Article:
US 5638994 A
A bottle for spraying or dispensing liquids comprising a principal chamber, a siphon tube extending alongside the chamber and a separate trigger bulb connected to the top of the siphon tube. The siphon tube is also pinch molded so that a valve seat is formed therein. When the trigger bulb is decompressed, the liquid that is drawn up into the siphon tube cascades over into the trigger bulb. When the trigger bulb is fully primed, any pressure subsequently applied to the trigger bulb will cause the liquid to be sprayed out of the bottle.
1. A bottle for spraying or dispensing liquids comprising:
a) a liquid chamber;
b) siphon tube integrally formed and in communication with the liquid chamber for receiving liquid from said chamber, said siphon tube extending alongside the liquid chamber;
c) a trigger bulb in communication with an opening in the siphon tube for receiving liquid from the siphon tube, said trigger bulb separated from said siphon tube by a wall; and
d) means for preventing a back-flow of liquid into said liquid chamber through said siphon tube when said trigger bulb is squeezed.
2. The bottle of claim 1 wherein the bottle is blow-molded.
3. The bottle of claim 1 wherein the trigger bulb can hold at least about one ounce of liquid.
4. The bottle of claim 1 wherein the trigger bulb has a convex wall.
5. The bottle of claim 4 wherein the trigger bulb has a finger grip configuration on said convex wall.
6. The bottle of claim 4 wherein said convex wall has a smooth surface.
7. The bottle of claim 6 wherein the bottle has a convex finger grip configuration opposite the smooth trigger bulb.
8. The bottle of claim 1 wherein said liquid chamber has a neck, and said trigger bulb is separated from said neck by said siphon tube.
9. The bottle of claim 1 wherein a web separates the trigger bulb from the siphon tube.
10. The bottle of claim 1 wherein said back-flow prevention means includes a valve seat in the siphon tube and a first check valve positioned above the valve seat adjacent to the opening between the trigger bulb and the siphon tube.
11. The bottle of claim 1 further including a cap permitting the filling and dispensing of liquid into and from said liquid chamber.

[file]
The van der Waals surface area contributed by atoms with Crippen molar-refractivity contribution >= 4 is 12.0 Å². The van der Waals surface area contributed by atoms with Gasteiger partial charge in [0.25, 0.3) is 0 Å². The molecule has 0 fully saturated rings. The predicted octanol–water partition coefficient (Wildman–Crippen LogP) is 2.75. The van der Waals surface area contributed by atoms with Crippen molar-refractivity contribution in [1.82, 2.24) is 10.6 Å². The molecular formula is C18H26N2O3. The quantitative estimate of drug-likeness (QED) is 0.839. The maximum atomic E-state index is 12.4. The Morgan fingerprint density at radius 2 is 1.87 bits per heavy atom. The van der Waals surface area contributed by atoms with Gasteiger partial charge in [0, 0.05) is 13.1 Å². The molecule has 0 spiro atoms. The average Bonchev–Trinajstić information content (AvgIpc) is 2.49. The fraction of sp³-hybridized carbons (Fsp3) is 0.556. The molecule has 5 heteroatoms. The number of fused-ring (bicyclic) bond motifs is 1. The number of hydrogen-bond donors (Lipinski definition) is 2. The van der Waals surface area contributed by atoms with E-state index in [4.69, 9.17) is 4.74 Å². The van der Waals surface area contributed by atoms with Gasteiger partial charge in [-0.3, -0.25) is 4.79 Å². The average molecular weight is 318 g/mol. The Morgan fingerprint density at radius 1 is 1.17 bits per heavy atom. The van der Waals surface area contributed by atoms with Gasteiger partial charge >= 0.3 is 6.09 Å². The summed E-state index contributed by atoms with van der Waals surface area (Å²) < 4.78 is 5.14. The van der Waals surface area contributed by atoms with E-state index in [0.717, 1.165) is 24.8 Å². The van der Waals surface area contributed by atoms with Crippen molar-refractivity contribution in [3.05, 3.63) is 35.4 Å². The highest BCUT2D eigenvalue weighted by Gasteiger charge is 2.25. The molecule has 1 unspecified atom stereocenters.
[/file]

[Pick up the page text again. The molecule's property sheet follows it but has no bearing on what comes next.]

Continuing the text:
12. The bottle of claim 11 wherein the cap includes a nozzle and a second check valve for preventing air from entering the bottle through said nozzle.
13. The bottle of claim 1 having a neck with an opening that divides the neck into a finger-grip portion and a handle portion.
14. A blow-molded bottle for spraying or dispensing liquids comprising:
a) a liquid chamber;
b) a siphon tube integrally formed and in communication with the liquid chamber for receiving liquid from said chamber, said siphon tube extending alongside the liquid chamber;
c) a trigger bulb in communication with an opening in the siphon tube for receiving liquid from the siphon tube, said trigger bulb defined by a pair of opposing walls;
d) a web formed between the trigger bulb and the siphon tube; and
e) means in said siphon tube for preventing a back-flow of liquid into said liquid chamber through said siphon tube when said trigger bulb is squeezed.
15. The bottle of claim 14 further including a cap on said liquid chamber permitting the filling of said liquid chamber and the dispensing of liquid from said siphon tube.
16. The bottle of claim 14 wherein the trigger bulb can hold at least about one ounce of liquid.
17. The bottle of claim 14 wherein the trigger bulb has a finger-grip configuration molded into one of said opposing walls.
18. The bottle of claim 14 wherein the trigger bulb extends alongside a portion of said siphon tube.
This invention relates generally to plastic spray pump and dispensing pump bottles and, more particularly, to plastic bottles having an integrally molded trigger bulb pump.
A window cleaner spray bottle is an example of the kind of spray bottles which the present invention addresses. Hard surface sprayers, hair and cosmetic sprayers and pesticide sprayers are additional examples of applications addressed by this invention.
Conventional spray bottles such as these, however, comprise numerous parts and are relatively expensive to manufacture and assemble. In fact, the spray mechanisms of these bottles often cost more than the product contained within the bottle. Also, the spray bottles are usually relatively complicated, so that many small parts must be handled and assembled during manufacture. For example, many spray mechanisms include piston-style pumps, trigger handles, siphon tubes, and nozzles permitting variable spray configurations. Moreover, because some probability of failure during operation exists for each part, there are almost certainly a higher than necessary number of faulty bottles.
Another problem associated with conventional spray bottles is that some of the product is wasted. For example, a conventional window cleaner spray bottle contains a tube in the center of the bottle for drawing liquid up into the spray mechanism. The tube stops short of the bottom of the bottle so that the bottom does not block liquid from the tube. Thus, when the bottle is almost empty, any liquid below the tube will remain in the bottle. Also, more than the desired amount of product may be sprayed upon each application, thereby resulting in waste, because neither the volume of the product to be delivered nor the duration of the spray can be easily controlled.
An additional important consideration is the spray bottle's ease of use. Many people, especially the elderly and people with arthritic hands, may have difficulty manipulating conventional trigger sprayers. A significant force is required to depress the trigger of some spray bottles. Thus, it is desirable to provide a spray bottle with a trigger that may either be finger-driven or palm-driven and which achieves the maximum available pound per square inch (PSI) for spraying the liquid. It would also be desirable if the trigger included a finger grip configuration to improve user comfort, as well as make the trigger easier to hold and squeeze.